Most recently, Celebrity introduced a new “Personalized Concierge Service,” to be offered fleetwide by September 1 (except on Celebrity Xpedition). Concierges will assist guests in arranging private shore excursions; booking spa and specialty dining experiences; and creating celebratory events—all free of cost. Guests are only charged for such arrangements as a limo rental for a special event.
“They’ve positioned themselves as the cruise line that puts the guests at the center of attention, which I think has successfully tapped into what travelers want—personalized experiences,” says Anderson.
“Solsticizing” the Fleet
When it comes to revitalizing Celebrity’s brand, Hanrahan acknowledges that the new Solstice-class ships are real game changers. “I can’t say Solstice is top of its class, because it’s in a class all its own,” says John Lovell, vice president of sales and industry relations, Vacation.com. “It has set the bar incredibly high, forcing other cruise lines to rethink their position going forward.”
The pool area of the Solstice-class Celebrity Equinox
Launched in 2008, Celebrity Solstice, the first in the new post-Panamax class, instantly wowed guests and agents with such features as a live-grass Lawn Club; an exclusive affiliation with the Corning Museum of Glass; cool features like the ice-topped Martini Bar; and new alternative dining options, including the Tuscan Grille steakhouse, a family-style Asian restaurant and Blu, an intimate dining venue popular among AquaClass and suite guests.
Sister ships Celebrity Equinox and Celebrity Eclipse launched in 2009 and 2010, respectively. CelebritySilhouette , the fourth Solstice-class ship debuts in July 2011. A fifth, yet-unnamed vessel will follow in 2012. With its plans for new ship launches, Celebrity will have one of the most modern fleets afloat, says Dwain Wall, senior vice president and general manager, CruiseOne and Cruises Inc., FortLauderdale . “Celebrity has evolved quite nicely over the past couple of years,” he adds.
Frankly, Travel Agent didn’t encounter anyone among its many sources interviewed for this story who didn’t rave about the new ships. As a frontline agent, Nienkerk points out that Berlitz’s Complete Guide to Cruising and Cruise Ships 2010 awarded both Celebrity Solstice and Celebrity Equinox a 4.5-star rating on a scale of five. “They are the highest-rated ‘mainstream’ cruise ships and offer a level of sophistication above that offered by any other except the luxury cruise lines,” he notes.
“Celebrity’s Solstice-class has really become the face of the brand in the last couple of years,” says Mannix, adding that guests are blown away by the attention to detail, particularly with the ship hardware. So, not surprisingly, earlier this year, Celebrity embarked on a program to “Solsticize” its 2,030-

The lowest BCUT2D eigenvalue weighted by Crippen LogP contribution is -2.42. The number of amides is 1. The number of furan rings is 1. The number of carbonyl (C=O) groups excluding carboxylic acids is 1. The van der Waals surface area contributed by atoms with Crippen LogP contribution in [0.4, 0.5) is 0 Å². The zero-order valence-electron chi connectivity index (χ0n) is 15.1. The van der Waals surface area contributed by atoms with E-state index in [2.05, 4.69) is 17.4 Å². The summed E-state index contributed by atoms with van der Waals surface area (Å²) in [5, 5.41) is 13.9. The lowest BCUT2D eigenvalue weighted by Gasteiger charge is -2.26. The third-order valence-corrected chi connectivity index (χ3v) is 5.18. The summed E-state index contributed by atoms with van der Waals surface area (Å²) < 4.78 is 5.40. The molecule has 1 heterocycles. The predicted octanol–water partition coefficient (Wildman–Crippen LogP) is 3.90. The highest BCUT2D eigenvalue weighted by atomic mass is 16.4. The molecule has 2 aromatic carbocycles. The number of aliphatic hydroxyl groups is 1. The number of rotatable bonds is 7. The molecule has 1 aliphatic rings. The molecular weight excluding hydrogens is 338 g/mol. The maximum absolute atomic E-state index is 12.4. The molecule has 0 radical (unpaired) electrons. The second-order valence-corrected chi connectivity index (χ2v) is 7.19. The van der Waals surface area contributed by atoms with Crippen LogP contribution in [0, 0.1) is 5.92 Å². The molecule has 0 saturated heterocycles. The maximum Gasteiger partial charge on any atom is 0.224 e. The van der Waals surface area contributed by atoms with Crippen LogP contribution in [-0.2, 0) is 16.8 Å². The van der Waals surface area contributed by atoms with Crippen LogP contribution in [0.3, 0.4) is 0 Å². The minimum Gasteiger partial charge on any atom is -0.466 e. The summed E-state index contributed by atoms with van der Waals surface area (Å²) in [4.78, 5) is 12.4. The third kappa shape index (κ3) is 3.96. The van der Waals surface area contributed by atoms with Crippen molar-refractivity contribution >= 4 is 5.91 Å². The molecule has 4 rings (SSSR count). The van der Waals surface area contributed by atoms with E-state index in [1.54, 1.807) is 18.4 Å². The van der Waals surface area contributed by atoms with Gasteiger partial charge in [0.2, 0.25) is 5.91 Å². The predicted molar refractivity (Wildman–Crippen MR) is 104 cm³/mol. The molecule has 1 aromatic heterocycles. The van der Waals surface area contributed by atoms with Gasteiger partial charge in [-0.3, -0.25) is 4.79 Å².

passenger Millennium-class ships, originally launched between 2000 and 2002.
Essentially, the line is replicating many Solstice features and styling onboard Celebrity Millennium, Celebrity Summit, Celebrity Constellation and Celebrity Infinity. Emerging from its extensive drydock makeover in May, Celebrity Constellation now boasts new Grand Foyer and public area decor; new cabin bedding, decor and flat-screen TVs; and new dining and bar venues, including the Tuscan Grille, Cellar Masters, Martini Bar and Bistro on Five.
Celebrity Infinity and Celebrity Summit will be similarly updated in 2011, followed by Celebrity Millennium in 2012. Wall believes it’s a smart investment, saying “that move has helped Celebrity manage and deliver on consumers’ expectations of [its] product.”
Beyond the Solstice and Millennium-class ships, which all launched in 2000 or later, Celebrity is also phasing out several Century-class vessels built in the mid-1990s. Celebrity Galaxy left the fleet last year and now sails for TUI Cruises, which serves the German market. Celebrity Mercury will leave Celebrity’s fleet in 2011, also to join TUI.
Another Century-class ship, Celebrity Century, received a pricey $55 million renovation in 2006. Public decor and cabins were updated, but most importantly, the line added 314 new balcony staterooms. Today, Celebrity Century has more suites than any other ship in the fleet. It operates short cruises—enticing many new cruisers to Celebrity. Those guests then often opt for one of the newer, larger vessels on a longer voyage.
Will Celebrity eventually send Celebrity Century to TUI? “Who knows?” says Hanrahan, suggesting that’s a conversation between TUI and Celebrity for a later date. “At this point, TUI Cruises has a lot to digest and we did make that big investment [to update the ship], so it’s more in line with the modern Celebrity than Galaxy and Mercury. So it fits a lot better, and there’s not a sense of urgency [for a change].”